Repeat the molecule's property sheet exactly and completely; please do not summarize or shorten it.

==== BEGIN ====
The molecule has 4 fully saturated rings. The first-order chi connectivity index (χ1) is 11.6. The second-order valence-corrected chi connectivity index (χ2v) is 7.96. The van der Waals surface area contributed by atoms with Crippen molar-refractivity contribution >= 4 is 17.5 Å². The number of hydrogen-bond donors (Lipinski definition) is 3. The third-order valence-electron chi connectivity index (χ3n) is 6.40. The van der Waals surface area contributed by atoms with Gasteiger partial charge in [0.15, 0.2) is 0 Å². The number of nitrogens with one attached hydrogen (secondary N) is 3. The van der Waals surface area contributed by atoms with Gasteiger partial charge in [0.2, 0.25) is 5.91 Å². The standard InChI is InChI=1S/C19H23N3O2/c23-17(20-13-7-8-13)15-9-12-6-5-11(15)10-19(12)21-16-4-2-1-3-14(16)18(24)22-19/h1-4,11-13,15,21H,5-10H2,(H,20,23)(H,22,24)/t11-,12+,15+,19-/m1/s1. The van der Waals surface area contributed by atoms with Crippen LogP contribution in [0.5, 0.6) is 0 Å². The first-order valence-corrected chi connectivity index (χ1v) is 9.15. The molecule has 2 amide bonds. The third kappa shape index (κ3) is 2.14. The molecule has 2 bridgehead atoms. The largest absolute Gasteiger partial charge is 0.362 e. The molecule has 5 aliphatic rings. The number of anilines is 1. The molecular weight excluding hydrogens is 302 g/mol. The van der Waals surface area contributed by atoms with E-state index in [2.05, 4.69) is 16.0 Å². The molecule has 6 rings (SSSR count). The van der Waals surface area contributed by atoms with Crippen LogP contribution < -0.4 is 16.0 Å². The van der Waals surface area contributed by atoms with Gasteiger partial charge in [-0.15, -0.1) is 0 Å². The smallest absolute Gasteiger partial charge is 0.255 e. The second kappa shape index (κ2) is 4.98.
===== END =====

The molecule has 4 fully saturated rings. The first-order chi connectivity index (χ1) is 11.6. The second-order valence-corrected chi connectivity index (χ2v) is 7.96. The van der Waals surface area contributed by atoms with Crippen molar-refractivity contribution >= 4 is 17.5 Å². The number of hydrogen-bond donors (Lipinski definition) is 3. The third-order valence-electron chi connectivity index (χ3n) is 6.40. The van der Waals surface area contributed by atoms with Gasteiger partial charge in [0.15, 0.2) is 0 Å². The number of nitrogens with one attached hydrogen (secondary N) is 3. The van der Waals surface area contributed by atoms with Gasteiger partial charge in [0.2, 0.25) is 5.91 Å². The standard InChI is InChI=1S/C19H23N3O2/c23-17(20-13-7-8-13)15-9-12-6-5-11(15)10-19(12)21-16-4-2-1-3-14(16)18(24)22-19/h1-4,11-13,15,21H,5-10H2,(H,20,23)(H,22,24)/t11-,12+,15+,19-/m1/s1. The van der Waals surface area contributed by atoms with Crippen LogP contribution in [0.5, 0.6) is 0 Å². The first-order valence-corrected chi connectivity index (χ1v) is 9.15. The molecule has 2 amide bonds. The third kappa shape index (κ3) is 2.14. The molecule has 2 bridgehead atoms. The largest absolute Gasteiger partial charge is 0.362 e. The molecule has 5 aliphatic rings. The number of anilines is 1. The molecular weight excluding hydrogens is 302 g/mol. The van der Waals surface area contributed by atoms with E-state index in [2.05, 4.69) is 16.0 Å². The molecule has 6 rings (SSSR count). The van der Waals surface area contributed by atoms with Crippen LogP contribution < -0.4 is 16.0 Å². The van der Waals surface area contributed by atoms with Gasteiger partial charge in [-0.15, -0.1) is 0 Å². The smallest absolute Gasteiger partial charge is 0.255 e. The second kappa shape index (κ2) is 4.98.